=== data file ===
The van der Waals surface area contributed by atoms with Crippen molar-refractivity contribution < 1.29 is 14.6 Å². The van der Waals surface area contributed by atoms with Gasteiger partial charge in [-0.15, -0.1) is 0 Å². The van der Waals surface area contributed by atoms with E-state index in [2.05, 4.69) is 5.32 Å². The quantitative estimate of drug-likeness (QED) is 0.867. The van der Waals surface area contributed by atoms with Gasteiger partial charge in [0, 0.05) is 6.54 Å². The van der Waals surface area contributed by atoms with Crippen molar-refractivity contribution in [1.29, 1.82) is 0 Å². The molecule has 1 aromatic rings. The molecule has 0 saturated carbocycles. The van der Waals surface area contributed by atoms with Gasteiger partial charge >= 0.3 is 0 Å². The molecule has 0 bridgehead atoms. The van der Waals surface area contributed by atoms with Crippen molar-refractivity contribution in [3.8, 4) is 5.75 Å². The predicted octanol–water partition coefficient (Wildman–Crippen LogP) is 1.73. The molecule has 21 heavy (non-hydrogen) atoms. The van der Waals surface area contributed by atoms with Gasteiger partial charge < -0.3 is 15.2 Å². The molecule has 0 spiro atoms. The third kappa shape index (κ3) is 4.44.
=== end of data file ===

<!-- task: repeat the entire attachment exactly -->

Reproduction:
The van der Waals surface area contributed by atoms with Crippen molar-refractivity contribution < 1.29 is 14.6 Å². The van der Waals surface area contributed by atoms with Gasteiger partial charge in [-0.15, -0.1) is 0 Å². The van der Waals surface area contributed by atoms with E-state index in [2.05, 4.69) is 5.32 Å². The quantitative estimate of drug-likeness (QED) is 0.867. The van der Waals surface area contributed by atoms with Gasteiger partial charge in [0, 0.05) is 6.54 Å². The van der Waals surface area contributed by atoms with Crippen molar-refractivity contribution in [1.29, 1.82) is 0 Å². The molecule has 1 aromatic rings. The molecule has 0 saturated carbocycles. The van der Waals surface area contributed by atoms with Gasteiger partial charge >= 0.3 is 0 Å². The molecule has 0 bridgehead atoms. The van der Waals surface area contributed by atoms with Crippen molar-refractivity contribution in [3.8, 4) is 5.75 Å². The predicted octanol–water partition coefficient (Wildman–Crippen LogP) is 1.73. The molecule has 21 heavy (non-hydrogen) atoms. The van der Waals surface area contributed by atoms with Gasteiger partial charge < -0.3 is 15.2 Å². The molecule has 0 spiro atoms. The third kappa shape index (κ3) is 4.44.